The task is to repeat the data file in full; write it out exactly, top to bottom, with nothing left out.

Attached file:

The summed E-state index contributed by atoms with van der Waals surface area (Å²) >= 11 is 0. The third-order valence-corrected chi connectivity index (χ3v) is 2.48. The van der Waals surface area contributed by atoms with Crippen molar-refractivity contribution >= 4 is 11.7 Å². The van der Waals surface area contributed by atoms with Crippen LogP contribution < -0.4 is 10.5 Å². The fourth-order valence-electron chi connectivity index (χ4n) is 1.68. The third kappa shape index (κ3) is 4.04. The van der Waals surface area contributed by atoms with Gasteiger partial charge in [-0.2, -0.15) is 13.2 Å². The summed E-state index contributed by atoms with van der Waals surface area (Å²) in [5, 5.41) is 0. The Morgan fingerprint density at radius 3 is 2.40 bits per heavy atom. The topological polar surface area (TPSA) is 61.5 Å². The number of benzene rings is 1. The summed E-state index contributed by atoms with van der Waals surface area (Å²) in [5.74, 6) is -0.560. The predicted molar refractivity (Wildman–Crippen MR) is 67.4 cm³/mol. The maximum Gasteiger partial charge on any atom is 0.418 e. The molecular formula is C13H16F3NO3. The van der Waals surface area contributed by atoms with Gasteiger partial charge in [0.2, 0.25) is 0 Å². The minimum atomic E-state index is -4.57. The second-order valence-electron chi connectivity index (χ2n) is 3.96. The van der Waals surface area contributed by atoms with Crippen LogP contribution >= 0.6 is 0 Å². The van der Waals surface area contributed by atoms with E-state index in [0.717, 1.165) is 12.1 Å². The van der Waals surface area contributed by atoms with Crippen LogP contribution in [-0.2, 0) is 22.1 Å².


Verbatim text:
The summed E-state index contributed by atoms with van der Waals surface area (Å²) >= 11 is 0. The third-order valence-corrected chi connectivity index (χ3v) is 2.48. The van der Waals surface area contributed by atoms with Crippen molar-refractivity contribution >= 4 is 11.7 Å². The van der Waals surface area contributed by atoms with Crippen LogP contribution < -0.4 is 10.5 Å². The fourth-order valence-electron chi connectivity index (χ4n) is 1.68. The third kappa shape index (κ3) is 4.04. The van der Waals surface area contributed by atoms with Gasteiger partial charge in [-0.2, -0.15) is 13.2 Å². The summed E-state index contributed by atoms with van der Waals surface area (Å²) in [5, 5.41) is 0. The Morgan fingerprint density at radius 3 is 2.40 bits per heavy atom. The topological polar surface area (TPSA) is 61.5 Å². The number of benzene rings is 1. The summed E-state index contributed by atoms with van der Waals surface area (Å²) in [5.74, 6) is -0.560. The predicted molar refractivity (Wildman–Crippen MR) is 67.4 cm³/mol. The maximum Gasteiger partial charge on any atom is 0.418 e. The molecular formula is C13H16F3NO3. The van der Waals surface area contributed by atoms with Gasteiger partial charge in [0.2, 0.25) is 0 Å². The minimum atomic E-state index is -4.57. The second-order valence-electron chi connectivity index (χ2n) is 3.96. The van der Waals surface area contributed by atoms with Crippen LogP contribution >= 0.6 is 0 Å². The van der Waals surface area contributed by atoms with E-state index in [0.717, 1.165) is 12.1 Å². The van der Waals surface area contributed by atoms with Crippen LogP contribution in [-0.2, 0) is 22.1 Å².